Richard did a good job looking at the Mets (lack of) offseason moves through an optimistic prism, so let’s look at some players with our rose-colored glasses on, right? A lot has been made of David Wright‘s loss of power last year, but was it so bad? Maybe not.
First, let’s take on this idea that Citi Field stole his power. Sorry to be short, but it did not do any such thing. Consider the following picture. It shows all of Wright’s 2008 home runs on top of the Citi Field map. I’ll let you consider it for a second.
Thanks to Greg Rybarczyk and Hit Tracker Online for all of the information. See those three home runs inside the blue line that represents Citi Field? Yeah, Citi Field would have robbed David Wright of three home runs in 2008. Before last year, he averaged 29 home runs per full season. Take three a way, and you’re talking about a guy who could still put up 25 a season even in the tough environs.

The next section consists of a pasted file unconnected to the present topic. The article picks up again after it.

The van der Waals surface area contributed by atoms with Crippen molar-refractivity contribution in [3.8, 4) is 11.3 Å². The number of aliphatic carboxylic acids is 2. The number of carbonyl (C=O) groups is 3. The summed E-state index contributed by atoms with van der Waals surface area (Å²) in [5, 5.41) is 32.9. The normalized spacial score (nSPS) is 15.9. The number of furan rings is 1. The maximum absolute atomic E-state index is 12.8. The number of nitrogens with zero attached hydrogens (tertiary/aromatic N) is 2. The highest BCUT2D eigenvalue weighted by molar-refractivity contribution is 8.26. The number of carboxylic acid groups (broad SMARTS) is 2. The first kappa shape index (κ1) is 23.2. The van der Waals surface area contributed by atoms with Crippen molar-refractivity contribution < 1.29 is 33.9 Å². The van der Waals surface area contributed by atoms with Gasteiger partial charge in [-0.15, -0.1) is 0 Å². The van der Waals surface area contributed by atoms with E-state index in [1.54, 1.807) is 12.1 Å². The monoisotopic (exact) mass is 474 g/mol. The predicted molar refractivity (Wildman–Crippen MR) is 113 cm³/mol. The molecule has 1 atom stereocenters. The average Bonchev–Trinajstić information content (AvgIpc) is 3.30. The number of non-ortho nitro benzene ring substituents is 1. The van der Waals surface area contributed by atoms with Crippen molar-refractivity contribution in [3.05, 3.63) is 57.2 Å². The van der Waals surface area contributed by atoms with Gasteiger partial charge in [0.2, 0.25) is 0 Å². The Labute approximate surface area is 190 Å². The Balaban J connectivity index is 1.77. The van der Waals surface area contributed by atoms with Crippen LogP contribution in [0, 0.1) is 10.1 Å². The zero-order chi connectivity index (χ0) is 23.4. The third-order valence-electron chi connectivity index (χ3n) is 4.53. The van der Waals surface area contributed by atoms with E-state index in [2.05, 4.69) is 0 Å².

So if it wasn’t Citi, what happened? It looks like Wright altered his batted ball profile for some reason. Maybe the loss of his high-profile teammates caused him to press.
Consider that his fly ball rate was the second-lowest of his career (35.9% last year, 38.9% career), and his his HR/FB rate was easily the lowest of his career (6.9% last year, 13.9% career). These things led to his career-low .140 ISO (.210 career).
All of this lack of power came despite having a normal ground ball rate (38.4% last year, 37.5% career), and the same always-stellar line drive rate (25.7% last year, 23.6% career). So he was still hitting frozen ropes, they just weren’t going in the air. Maybe Citi Field did get to him – psychologically. On the other hand, he didn’t reach more than normal (21.5% last year, 20.1% career), so he wasn’t pressing too hard.
So what can we conclude? His walk rates didn’t change, and his line drive rates were still stellar. He just didn’t hit the ball in the air and struck out a little more than usual (26.2% last year, 20.1% career). Perhaps he didn’t hit an early home run that would have settled him into his normal routine. Perhaps he was trying to hit double after double to make up for the absence of Jose Reyes and Carlos Beltran. Perhaps it was a bad year.
But it still looks like Wright is the line-drive hitting, base-stealing, all-around excellent third baseman we thought he was. So don’t count out the power just yet. And don’t blame it all on Citi Field.